Case study

Emma Cheshire — Trainee solicitor

Taylor Wessing

Emma studied Philosophy at the University of Nottingham and then completed the GDL and LPC at BPP University. After completing a vacation scheme, she was offered a training contract at Taylor Wessing

How did you get your job?

I got my training contract at Taylor Wessing by applying for the 2019 vacation scheme. After completing a game-based psychometric test, I was invited to the assessment centre. This involved a partner interview, a commercial awareness assessment, and a group presentation. I particularly enjoyed the interview. It was challenging but I felt empowered to do my best.

During the vacation scheme, I sat in Tax and Private Equity. It was fantastic to be able to compare the advisory and transactional work the firm undertakes. But what I loved most was the inclusive and vibrant culture of the firm.

What’s a typical day like as a trainee?

I start by checking my emails and diary to map out what my day is going to look like. I find it important to structure my commitments because my department is very invested in my development. I have client meetings, practice-based training and I am a member of the Trainee Solicitor Committee, so being organised is key.

I have daily catch ups with my supervisor and regular team feedback, so I always work with my team to schedule the day. However, at lunch times there is always an opportunity to catch up with the other trainees on the excellent Cloud 9 rooftop.

What do you enjoy about your job?

I enjoy how the firm brings innovation to life. When you see first-hand how the different departments utilise technology to support clients, as well as being experts in their respective fields, it's extremely impressive.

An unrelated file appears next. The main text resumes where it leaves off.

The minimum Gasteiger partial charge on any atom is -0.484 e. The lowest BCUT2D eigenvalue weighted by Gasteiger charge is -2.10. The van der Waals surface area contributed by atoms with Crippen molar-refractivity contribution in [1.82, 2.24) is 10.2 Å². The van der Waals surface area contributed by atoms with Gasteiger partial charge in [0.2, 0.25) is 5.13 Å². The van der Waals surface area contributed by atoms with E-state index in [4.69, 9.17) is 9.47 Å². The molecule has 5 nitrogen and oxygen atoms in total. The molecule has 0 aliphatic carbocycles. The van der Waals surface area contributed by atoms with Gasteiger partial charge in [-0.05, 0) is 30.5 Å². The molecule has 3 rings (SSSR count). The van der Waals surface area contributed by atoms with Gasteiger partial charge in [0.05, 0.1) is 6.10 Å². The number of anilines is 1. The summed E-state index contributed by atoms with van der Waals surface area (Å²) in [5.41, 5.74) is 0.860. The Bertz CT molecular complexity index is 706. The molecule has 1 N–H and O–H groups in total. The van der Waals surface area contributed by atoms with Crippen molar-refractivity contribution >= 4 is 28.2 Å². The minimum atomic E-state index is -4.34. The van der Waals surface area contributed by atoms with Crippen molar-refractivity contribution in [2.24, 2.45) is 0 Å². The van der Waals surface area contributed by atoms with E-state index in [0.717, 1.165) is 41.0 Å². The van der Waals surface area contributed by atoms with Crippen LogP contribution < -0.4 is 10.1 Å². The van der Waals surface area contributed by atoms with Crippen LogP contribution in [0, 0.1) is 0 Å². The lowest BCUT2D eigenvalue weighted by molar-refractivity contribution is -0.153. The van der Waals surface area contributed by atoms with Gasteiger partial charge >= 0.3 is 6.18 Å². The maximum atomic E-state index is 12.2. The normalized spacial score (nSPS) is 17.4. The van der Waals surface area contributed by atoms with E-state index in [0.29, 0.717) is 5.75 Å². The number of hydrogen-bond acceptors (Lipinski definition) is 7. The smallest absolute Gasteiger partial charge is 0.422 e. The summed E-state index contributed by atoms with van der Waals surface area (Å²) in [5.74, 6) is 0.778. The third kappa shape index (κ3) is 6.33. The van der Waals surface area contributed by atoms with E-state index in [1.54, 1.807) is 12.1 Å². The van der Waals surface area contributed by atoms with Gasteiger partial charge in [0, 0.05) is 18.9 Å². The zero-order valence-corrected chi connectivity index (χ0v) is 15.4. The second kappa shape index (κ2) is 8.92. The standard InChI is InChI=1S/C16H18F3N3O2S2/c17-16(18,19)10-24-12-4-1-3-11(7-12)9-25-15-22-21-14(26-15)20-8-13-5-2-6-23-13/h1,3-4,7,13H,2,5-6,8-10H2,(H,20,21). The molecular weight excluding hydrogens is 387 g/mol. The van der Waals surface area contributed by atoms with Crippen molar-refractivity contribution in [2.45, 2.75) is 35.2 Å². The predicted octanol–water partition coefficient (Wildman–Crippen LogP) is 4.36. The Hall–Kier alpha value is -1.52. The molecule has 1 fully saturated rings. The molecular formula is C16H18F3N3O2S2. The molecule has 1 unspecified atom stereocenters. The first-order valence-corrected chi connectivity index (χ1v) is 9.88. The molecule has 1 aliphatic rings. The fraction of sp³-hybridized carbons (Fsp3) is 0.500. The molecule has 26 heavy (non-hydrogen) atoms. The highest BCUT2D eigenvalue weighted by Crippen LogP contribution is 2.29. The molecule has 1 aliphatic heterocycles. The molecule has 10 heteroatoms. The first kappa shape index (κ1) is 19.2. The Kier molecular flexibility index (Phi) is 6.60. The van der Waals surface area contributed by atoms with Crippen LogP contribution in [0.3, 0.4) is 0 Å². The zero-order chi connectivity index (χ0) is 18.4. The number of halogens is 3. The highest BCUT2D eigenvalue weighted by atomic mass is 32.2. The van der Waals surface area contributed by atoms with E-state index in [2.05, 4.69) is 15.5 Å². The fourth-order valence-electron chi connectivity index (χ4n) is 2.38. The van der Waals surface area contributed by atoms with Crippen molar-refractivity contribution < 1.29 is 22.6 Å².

What are the challenges?

I found the biggest challenge was adapting to making mistakes. However, I have learnt that constructive criticism is designed to help you develop. Having a strong network that helps you learn, and grow, is all part of the journey into becoming a fully-fledged solicitor.

In what way is your degree relevant?

My degree involved breaking down complex concepts into simplistic form. This is helpful in my legal career because it helps me unpick legal challenges and break them down into digestible content.

How has your role developed?

As I have become more established, I have been given more autonomy and responsibility. Since day one at the firm, I was told to express myself and have been encouraged to get involved in as much as possible.

In terms of my career ambitions, I have always loved motivating and teaching others. I think developing the next generation of lawyers is both rewarding and inspiring, so I would love to be a talent partner one day.

How do I get into law?

  • Put yourself out there. Law firms want to hire you, for you. Focus on what makes you unique and what you can bring to the firm.
  • Tailor your applications. Think about how what you have achieved during studying and outside of it mirrors the firm's values and culture.
  • Be organised. Studying and applying for training contracts is full on. Organise your time and work on applications without distractions.

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